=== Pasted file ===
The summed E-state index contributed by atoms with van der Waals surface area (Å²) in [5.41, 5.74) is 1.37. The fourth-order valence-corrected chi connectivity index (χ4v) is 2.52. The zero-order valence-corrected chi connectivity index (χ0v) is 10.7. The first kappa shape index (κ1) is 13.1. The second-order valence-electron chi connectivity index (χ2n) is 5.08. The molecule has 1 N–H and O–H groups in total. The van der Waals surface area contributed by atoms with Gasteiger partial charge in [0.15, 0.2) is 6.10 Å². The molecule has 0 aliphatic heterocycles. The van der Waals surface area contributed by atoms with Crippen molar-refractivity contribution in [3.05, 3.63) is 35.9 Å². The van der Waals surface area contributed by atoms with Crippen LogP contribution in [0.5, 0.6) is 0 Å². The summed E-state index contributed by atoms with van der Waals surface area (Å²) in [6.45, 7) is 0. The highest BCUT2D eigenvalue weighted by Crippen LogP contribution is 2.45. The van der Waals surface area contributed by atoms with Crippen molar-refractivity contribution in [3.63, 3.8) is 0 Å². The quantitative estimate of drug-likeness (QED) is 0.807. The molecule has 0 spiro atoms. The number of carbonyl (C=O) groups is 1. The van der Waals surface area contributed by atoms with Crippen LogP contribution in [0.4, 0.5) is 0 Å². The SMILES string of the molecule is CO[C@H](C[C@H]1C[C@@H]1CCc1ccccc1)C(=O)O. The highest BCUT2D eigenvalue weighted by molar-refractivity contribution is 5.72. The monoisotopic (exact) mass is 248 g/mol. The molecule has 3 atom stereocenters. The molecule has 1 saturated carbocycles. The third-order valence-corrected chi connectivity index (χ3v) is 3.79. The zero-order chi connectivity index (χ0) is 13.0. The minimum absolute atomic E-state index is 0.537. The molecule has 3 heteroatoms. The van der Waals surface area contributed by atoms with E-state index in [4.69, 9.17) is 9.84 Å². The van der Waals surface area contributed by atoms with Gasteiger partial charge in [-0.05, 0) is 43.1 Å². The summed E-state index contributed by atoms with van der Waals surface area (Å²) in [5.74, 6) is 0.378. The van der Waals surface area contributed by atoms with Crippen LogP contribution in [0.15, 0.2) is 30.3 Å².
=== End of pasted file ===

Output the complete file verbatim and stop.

The summed E-state index contributed by atoms with van der Waals surface area (Å²) in [5.41, 5.74) is 1.37. The fourth-order valence-corrected chi connectivity index (χ4v) is 2.52. The zero-order valence-corrected chi connectivity index (χ0v) is 10.7. The first kappa shape index (κ1) is 13.1. The second-order valence-electron chi connectivity index (χ2n) is 5.08. The molecule has 1 N–H and O–H groups in total. The van der Waals surface area contributed by atoms with Gasteiger partial charge in [0.15, 0.2) is 6.10 Å². The molecule has 0 aliphatic heterocycles. The van der Waals surface area contributed by atoms with Crippen molar-refractivity contribution in [3.05, 3.63) is 35.9 Å². The van der Waals surface area contributed by atoms with Crippen LogP contribution in [0.5, 0.6) is 0 Å². The summed E-state index contributed by atoms with van der Waals surface area (Å²) in [6.45, 7) is 0. The highest BCUT2D eigenvalue weighted by Crippen LogP contribution is 2.45. The van der Waals surface area contributed by atoms with Crippen molar-refractivity contribution in [3.63, 3.8) is 0 Å². The quantitative estimate of drug-likeness (QED) is 0.807. The molecule has 0 spiro atoms. The number of carbonyl (C=O) groups is 1. The van der Waals surface area contributed by atoms with Crippen LogP contribution in [0.4, 0.5) is 0 Å². The SMILES string of the molecule is CO[C@H](C[C@H]1C[C@@H]1CCc1ccccc1)C(=O)O. The highest BCUT2D eigenvalue weighted by molar-refractivity contribution is 5.72. The monoisotopic (exact) mass is 248 g/mol. The molecule has 3 atom stereocenters. The molecule has 1 saturated carbocycles. The third-order valence-corrected chi connectivity index (χ3v) is 3.79. The zero-order chi connectivity index (χ0) is 13.0. The minimum absolute atomic E-state index is 0.537. The molecule has 3 heteroatoms. The van der Waals surface area contributed by atoms with E-state index in [4.69, 9.17) is 9.84 Å². The van der Waals surface area contributed by atoms with Gasteiger partial charge in [-0.05, 0) is 43.1 Å². The summed E-state index contributed by atoms with van der Waals surface area (Å²) in [5.74, 6) is 0.378. The van der Waals surface area contributed by atoms with Crippen LogP contribution in [0.15, 0.2) is 30.3 Å².